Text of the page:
The International Linguistics Olympiad treasures linguistic diversity, this is why we do not require all participants to compete English or another large language, but instead we give all participating countries the opportunity to compete in their own language. We cannot, unfortunately, accommodate all 7,000+ of the planet. This year, the 44 teams from 29 countries will be provided the problem set in 18 languages - a most impressive task on behalf of the Problem Committee and Jury, as I'm sure you will soon understand.
The IOL problem committee (the creators of the problem set for the international contest) request that all of the different national contests that are participating in the international contest submit what language they will compete in, well before the contest. Typically this is the same as the language of their national contest. Our policy is that the national contests should be held in the language of the majority of the population or the language of education. The Problem Committee have a special method for creating the basic problem as free from any one language as possible and later employs translators. The identity of the translators are only known to the Problem Committee, the board and the team leaders are not involved.
This year the participants will be competing in the following languages:
- Estonian (Finnic, Uralic)
- English (American & British version separate) (Germanic, Indo-European)
- Swedish (Germanic, Indo-European)
- Spanish (Romance, Indo-European)
- Hungarian (Hungarian, Uralic)
- French (Romance, Indo-European)
- Bulgarian (Slavic, Indo-European)
- Romanian (Romance, Indo-European)
- Russian (Slavic, Indo-European)
- Mandarin Chinese (Sinitic, Sino-Tibetan)
- Dutch (Germanic, Indo-European)
- Slovene (Slavic, Indo-European)
- Polish (Slavic, Indo-European)
- Turkish (Oghuz, Turkic)
- Japanese (Japonic)
- Czech (Slavic, Indo-European)
- Latvian (Baltic, Indo-European)
- Ukrainian (Slavic, Indo-European)
Most of these languages are Indo-European and they reflect where there is a strong tradition of these contest, i.e. Slavic countries. I'm a typologist (me = Hedvig), i.e. I work with systematic cross-linguistic comparison of the world-s languages, and just as a side note I'd like to remark that this sample is not at all representative of the languages of the world in terms of regions and families, Indo-European is only the fifth largest language family of the world. It is however quite representative of language with large speaker populations. For more about these kinds of things I can recommend exploring Ethnologue statistics and this post.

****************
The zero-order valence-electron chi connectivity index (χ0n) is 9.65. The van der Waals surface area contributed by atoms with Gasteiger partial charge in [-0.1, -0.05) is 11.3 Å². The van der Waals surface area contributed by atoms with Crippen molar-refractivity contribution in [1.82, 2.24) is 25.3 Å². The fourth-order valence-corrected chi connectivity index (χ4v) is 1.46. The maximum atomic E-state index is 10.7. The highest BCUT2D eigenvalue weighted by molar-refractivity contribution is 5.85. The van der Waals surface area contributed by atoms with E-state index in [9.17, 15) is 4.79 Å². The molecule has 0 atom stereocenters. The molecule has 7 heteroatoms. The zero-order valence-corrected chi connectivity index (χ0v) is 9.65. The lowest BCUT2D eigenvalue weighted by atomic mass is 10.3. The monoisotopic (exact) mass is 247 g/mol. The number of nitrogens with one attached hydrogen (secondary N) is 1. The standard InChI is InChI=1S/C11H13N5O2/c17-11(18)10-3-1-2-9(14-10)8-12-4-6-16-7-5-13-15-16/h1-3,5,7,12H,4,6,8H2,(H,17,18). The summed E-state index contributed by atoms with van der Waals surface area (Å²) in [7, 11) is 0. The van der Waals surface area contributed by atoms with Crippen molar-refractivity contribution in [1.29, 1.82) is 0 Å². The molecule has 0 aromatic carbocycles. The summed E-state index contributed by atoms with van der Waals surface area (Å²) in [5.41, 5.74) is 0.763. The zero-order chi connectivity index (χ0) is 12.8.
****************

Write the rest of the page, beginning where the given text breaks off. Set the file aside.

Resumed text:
As I stated previously, the Problem Committee employs a special method to make the core of the problem as unbiased for any languages as possible. If you want to read more about how that works, read this: Derzhanski, Ivan (2013) Multilingual Editing of Linguistic Problems, In Proceedings of the Fourth Workshop on Teaching NLP and CL August 2013 Sofia, Bulgaria Association for Computational Linguistics 27–34 Ivan Derzhanski is one of the founders of the international contest, a constant member of the problem committee & jury and co-chair of the board of the IOL.
If a participant from one country wishes to compete in different language from their team mates in the individual round, this is alright as long as the language is already represented anyway. Say for example that a Swedish contestant wants to compete in Turkish, this is perfectly alright. A contestant who would like to compete in Jiddisch or Finnish for this year will unfortunately not be able to do so, even if it is their mother tongue and/or an official language of their country.
Participants cannot get the problem set in more than one language, and for the team contest each team can only have the problem set in one language. Having the problem in more than one language is usually an advantage, this is why it is not allowed.
Remember, the contestants do not only receive the problem set in different languages, they also submit (in handwriting, mind you) their solutions in their respective different languages. The jury is not divided into different groups according to languages, but by problems. This means that one or several jury members grade all solutions for one problem, in all languages (no doubt with the help of those with more expertise in specific languages, but still). This is pretty impressive, to say the least, and something that we in the IOL are very, very proud of. If you meet a member of the Problem Committee, be sure to thank them and be very friendly to them. While the participants are all out on the excursions etc they are slaving away correcting solutions to several very complicated and hard problems in 18 languages, submitted in handwriting.
THANK YOU PROBLEM COMMITTEE AND JURY!
It is now 3 days left until this years contest starts. All the best of luck to everyone.
POST-EDIT: Just to be perfectly clear, the IOL is not a contest in competence of language - i.e. we are not assessing how well the contestants know different languages. We are testing their skill at figuring out linguistic puzzles, and we appreciate their linguistic diversity. To see samples of the problems they are facing, click here.